Ducks contaminated with mercury pollution to develop bird flu

July 22, 2023

Ducks exposed to mercury pollution are much more likely to contract bird flu, according to a study published Wednesday. This finding shows a different way in which man-made changes in the natural environment increase the risk of virus spread.

Outbreak of avian influenza

Bird flu rarely infects people, but repeated outbreaks in the US, the UK and other countries have resulted in millions of chickens being slaughtered this year.
It is believed that ducks and other wild waterfowl are the super-spreaders of the virus, also because they move over such long distances, possibly infecting other birds along the way.

Watch the ducks

Nearly 750 wild ducks of 11 different species were finished for the recent study in the Bay of San Francisco, California, along a migration route from Alaska to Patagonia.

The ducks were then tested to see if they had been exposed to mercury and if they had bird flu or antibodies to the virus in their system.

The results, published in the journal proceedings of the Royal Society B, showed that ducks exposed to mercury contamination had a 3.5 times higher probability of contracting bird flu in the previous year.

Claire Teitelbaum, a quantitative ecologist at the USGS Eastern Ecological Science Center and lead author of the study, said that mercury toxicity “can weaken the immune system and make infection with anything-including flu- more likely.”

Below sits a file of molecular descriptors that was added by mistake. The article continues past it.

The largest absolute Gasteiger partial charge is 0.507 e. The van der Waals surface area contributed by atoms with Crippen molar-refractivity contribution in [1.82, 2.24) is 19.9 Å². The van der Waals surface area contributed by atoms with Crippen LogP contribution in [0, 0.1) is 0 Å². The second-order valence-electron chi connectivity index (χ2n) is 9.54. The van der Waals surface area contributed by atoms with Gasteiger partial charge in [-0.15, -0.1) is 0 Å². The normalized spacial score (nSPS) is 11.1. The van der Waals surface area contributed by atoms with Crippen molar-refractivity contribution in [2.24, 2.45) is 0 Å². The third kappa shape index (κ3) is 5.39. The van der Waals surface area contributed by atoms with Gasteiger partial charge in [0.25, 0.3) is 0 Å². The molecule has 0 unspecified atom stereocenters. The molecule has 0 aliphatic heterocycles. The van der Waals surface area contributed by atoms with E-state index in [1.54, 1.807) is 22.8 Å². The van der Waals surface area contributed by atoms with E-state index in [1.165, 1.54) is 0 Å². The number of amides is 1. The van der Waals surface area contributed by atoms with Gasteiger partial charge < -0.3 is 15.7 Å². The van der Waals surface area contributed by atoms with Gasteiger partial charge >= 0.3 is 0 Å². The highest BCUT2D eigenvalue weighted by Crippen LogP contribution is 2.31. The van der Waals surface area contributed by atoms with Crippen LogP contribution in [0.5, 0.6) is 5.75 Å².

In addition, she told AFP, the San Francisco Bay is “an important hotspot for mercury pollution in North America… mainly from the previous gold mining, when mercury was used in this process.”

Particularly infectious strain

However, the highly virulent bird flu virus H5N1, which is found in several regions of the world, has not been detected in ducks.

With many wild birds nesting in the north, Teitelbaum said outbreaks of bird flu in the U.S. had declined over the summer.

But she warned: “We’ll probably see a lot more action when they come back down.”

The epidemic comes as scientists are sounding the alarm that viruses are spreading from animals to humans due to climate change, deforestation, livestock breeding and other man-made causes.

There are “so many ways in which people have historically influenced and continue to change the natural world,” says Teitelbaum.

“Just another link that we need to add to our broader understanding of what is going on in the world,” she added, referring to the impact of pollution and contamination on the risk of issue spread.

Extremely Useful Study

The work was praised as “extraordinary” by Daniel Becker, a biologist from the University of Oklahoma, who was not involved in it.

Especially for viruses that could infect humans, such as bird flu, he added: “there are surprisingly few studies on pollutant concentrations in animals and their relationship with infectious issues.”

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